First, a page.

Egalitarians use this text as a club to try and obliterate Adam’s unique authority within the marriage. Obviously, that isn’t the right move. Complementarians, however, cite this text as an affirmation of the equality of man and woman’s dignity and value as image-bearers (a good thing!), but may underemphasize the shared authority that God grants man and woman here. Too often, the only authority in marriage recognized in Eden is Adam’s headship. But we must hold these things together: Adam and Eve are called by God to exercise authority together over their home and all other spheres of their shared life, as a co-regency; yet within that one-flesh partnership of co-regents Adam bears the burden of serving as head.

In heavy-handed misuses of a husband’s authority, he (functionally) takes his wife out of the compound subject of Gen. 1:28 and puts her on the other side of the verb. But we do not read, “God blessed Adam, and said to him, ‘Subdue the earth and have dominion over every living thing on it, including Eve.’” In a complementarian marriage, the wife is not merely the highest-ranking official in the realm where the husband has dominion. She is queen of the castle, ruling beside her husband, striving with him to exercise dominion over all aspects of their shared life together for the glory of God and good of those under/around them. Both are upper management in their household (1 Tim. 3:4-5, 12, 5:14; cf. Prov. 31:10-31).6

Balance is needed here. The concept of joint rule does not flatten out distinctions between the two. As stated above, this shared authority in marriage does not cancel out male headship in it. Adam possesses a divinely granted, non-reciprocal, benevolent authority over Eve. He is the leader (bears the burden of primary responsibility) within their co-regency. They are not joint “heads” as they exercise this joint rule. Neither does their co-regency mean they play precisely the same parts in “subduing and filling” their shared dominion (Gen. 1:28). Eve shares in this worldwide rule by leaning in to those things that are distinct about how God made her as a woman, complementary to Adam, enabling them to fulfill the Genesis 1:28 commission in a way he couldn’t on his own, and couldn’t with just a duplicate of himself.7 Thus, a husband is called to lead his wife to the end that they exercise dominion together in their home and shared life (their “world”), each with their own emphases and specialties. In this way, a husband serves as an authority over his wife while they submit to authority together and express authority together.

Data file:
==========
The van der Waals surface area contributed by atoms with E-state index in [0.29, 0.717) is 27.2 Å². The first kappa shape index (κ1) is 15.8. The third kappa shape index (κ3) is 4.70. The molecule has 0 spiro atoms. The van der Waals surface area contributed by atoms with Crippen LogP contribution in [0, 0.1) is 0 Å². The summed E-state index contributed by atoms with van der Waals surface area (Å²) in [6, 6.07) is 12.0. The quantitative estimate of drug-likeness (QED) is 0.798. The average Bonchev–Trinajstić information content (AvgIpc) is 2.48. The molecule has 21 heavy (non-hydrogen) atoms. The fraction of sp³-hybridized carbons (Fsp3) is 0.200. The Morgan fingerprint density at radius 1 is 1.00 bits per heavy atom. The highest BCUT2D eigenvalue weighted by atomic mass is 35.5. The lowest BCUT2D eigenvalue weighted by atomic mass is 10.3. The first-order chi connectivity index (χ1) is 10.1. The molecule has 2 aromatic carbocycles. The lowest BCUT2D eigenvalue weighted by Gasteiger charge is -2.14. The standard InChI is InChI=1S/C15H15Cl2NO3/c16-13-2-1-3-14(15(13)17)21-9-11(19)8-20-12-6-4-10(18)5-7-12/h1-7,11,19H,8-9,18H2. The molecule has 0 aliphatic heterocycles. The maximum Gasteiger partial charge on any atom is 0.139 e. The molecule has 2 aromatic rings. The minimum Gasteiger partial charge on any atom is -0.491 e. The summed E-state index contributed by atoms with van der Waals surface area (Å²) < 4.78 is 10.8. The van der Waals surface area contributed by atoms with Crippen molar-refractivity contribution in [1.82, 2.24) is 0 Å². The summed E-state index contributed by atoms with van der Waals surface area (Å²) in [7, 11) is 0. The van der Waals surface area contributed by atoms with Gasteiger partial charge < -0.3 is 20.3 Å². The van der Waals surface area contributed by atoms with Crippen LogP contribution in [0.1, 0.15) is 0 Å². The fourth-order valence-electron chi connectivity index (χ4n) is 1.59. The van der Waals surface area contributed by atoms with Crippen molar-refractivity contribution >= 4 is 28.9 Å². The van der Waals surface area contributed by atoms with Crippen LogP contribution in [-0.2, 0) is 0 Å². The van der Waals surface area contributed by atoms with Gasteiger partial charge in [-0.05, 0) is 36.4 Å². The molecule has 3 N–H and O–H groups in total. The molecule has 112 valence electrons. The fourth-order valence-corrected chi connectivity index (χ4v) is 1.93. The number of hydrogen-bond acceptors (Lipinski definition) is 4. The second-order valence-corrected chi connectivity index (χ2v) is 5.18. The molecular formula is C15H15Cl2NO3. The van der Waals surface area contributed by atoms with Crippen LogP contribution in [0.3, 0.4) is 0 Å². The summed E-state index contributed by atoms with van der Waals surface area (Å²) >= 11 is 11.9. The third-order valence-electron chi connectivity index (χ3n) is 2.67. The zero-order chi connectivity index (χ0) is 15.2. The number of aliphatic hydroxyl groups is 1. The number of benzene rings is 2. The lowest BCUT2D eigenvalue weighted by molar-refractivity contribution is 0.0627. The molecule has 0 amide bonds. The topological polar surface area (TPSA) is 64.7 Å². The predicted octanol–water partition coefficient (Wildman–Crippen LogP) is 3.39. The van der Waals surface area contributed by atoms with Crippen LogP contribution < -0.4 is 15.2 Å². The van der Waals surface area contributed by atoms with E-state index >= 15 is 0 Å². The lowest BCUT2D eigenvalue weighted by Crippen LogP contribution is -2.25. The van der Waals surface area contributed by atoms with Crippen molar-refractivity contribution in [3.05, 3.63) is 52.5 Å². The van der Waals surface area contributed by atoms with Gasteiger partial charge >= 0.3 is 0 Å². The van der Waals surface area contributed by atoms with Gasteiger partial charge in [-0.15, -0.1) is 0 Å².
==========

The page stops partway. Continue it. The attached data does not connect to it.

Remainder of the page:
Authority in the Ultimate Marriage of the New Creation

In teaching us about authority in marriage, God’s Word does not only invite us to look to creation. We’re also told to look to the redemption we have in Christ. This shouldn’t surprise us, as Adam and Eve’s marriage in Eden was meant all along (just like all subsequent human marriages) to point beyond itself to the ultimate marriage of Christ and His church. It’s a profound mystery now revealed: the divine design of marriage, found in Gen. 2:24, refers to Christ and the church (Eph. 5:31-32). As in creation, so too in redemption – complementarianism in marriage is affirmed. Husbands have a unique authority in marriage as head, following the pattern found in the Garden of Eden and found in Christ’s relationship to His bride, the church.